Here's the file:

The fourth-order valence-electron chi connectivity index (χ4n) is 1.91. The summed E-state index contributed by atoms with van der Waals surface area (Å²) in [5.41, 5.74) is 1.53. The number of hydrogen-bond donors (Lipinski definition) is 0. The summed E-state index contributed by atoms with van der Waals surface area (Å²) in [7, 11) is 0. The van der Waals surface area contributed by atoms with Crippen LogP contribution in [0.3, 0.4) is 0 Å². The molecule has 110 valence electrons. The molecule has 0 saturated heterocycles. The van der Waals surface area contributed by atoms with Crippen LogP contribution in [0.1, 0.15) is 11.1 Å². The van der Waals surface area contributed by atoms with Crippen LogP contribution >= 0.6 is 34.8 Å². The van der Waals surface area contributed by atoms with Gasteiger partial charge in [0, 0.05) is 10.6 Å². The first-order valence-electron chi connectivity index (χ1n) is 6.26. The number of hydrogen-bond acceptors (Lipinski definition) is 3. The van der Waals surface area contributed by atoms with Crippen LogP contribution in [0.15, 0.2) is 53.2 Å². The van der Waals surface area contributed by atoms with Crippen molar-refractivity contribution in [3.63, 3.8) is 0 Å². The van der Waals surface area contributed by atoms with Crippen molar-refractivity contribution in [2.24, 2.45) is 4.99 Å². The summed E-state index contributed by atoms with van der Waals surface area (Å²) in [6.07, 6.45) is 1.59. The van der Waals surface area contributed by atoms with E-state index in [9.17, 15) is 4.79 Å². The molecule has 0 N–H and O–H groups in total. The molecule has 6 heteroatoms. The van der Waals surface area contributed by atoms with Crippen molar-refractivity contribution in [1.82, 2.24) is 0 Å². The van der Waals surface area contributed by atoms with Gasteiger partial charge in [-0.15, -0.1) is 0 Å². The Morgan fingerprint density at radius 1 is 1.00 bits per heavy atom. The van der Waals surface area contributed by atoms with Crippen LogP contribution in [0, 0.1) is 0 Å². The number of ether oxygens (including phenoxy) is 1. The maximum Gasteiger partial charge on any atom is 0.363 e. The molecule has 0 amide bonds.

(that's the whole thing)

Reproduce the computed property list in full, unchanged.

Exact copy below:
The fourth-order valence-electron chi connectivity index (χ4n) is 1.91. The summed E-state index contributed by atoms with van der Waals surface area (Å²) in [5.41, 5.74) is 1.53. The number of hydrogen-bond donors (Lipinski definition) is 0. The summed E-state index contributed by atoms with van der Waals surface area (Å²) in [7, 11) is 0. The van der Waals surface area contributed by atoms with Crippen LogP contribution in [0.3, 0.4) is 0 Å². The molecule has 110 valence electrons. The molecule has 0 saturated heterocycles. The van der Waals surface area contributed by atoms with Crippen LogP contribution in [0.1, 0.15) is 11.1 Å². The van der Waals surface area contributed by atoms with Crippen LogP contribution >= 0.6 is 34.8 Å². The van der Waals surface area contributed by atoms with Gasteiger partial charge in [0, 0.05) is 10.6 Å². The first-order valence-electron chi connectivity index (χ1n) is 6.26. The number of hydrogen-bond acceptors (Lipinski definition) is 3. The van der Waals surface area contributed by atoms with Crippen LogP contribution in [0.15, 0.2) is 53.2 Å². The van der Waals surface area contributed by atoms with Crippen molar-refractivity contribution in [3.63, 3.8) is 0 Å². The van der Waals surface area contributed by atoms with Crippen molar-refractivity contribution in [2.24, 2.45) is 4.99 Å². The summed E-state index contributed by atoms with van der Waals surface area (Å²) in [6.07, 6.45) is 1.59. The van der Waals surface area contributed by atoms with E-state index in [9.17, 15) is 4.79 Å². The molecule has 0 N–H and O–H groups in total. The molecule has 6 heteroatoms. The van der Waals surface area contributed by atoms with Crippen molar-refractivity contribution in [1.82, 2.24) is 0 Å². The van der Waals surface area contributed by atoms with Gasteiger partial charge in [-0.15, -0.1) is 0 Å². The Morgan fingerprint density at radius 1 is 1.00 bits per heavy atom. The van der Waals surface area contributed by atoms with Crippen LogP contribution in [0, 0.1) is 0 Å². The number of ether oxygens (including phenoxy) is 1. The maximum Gasteiger partial charge on any atom is 0.363 e. The molecule has 0 amide bonds.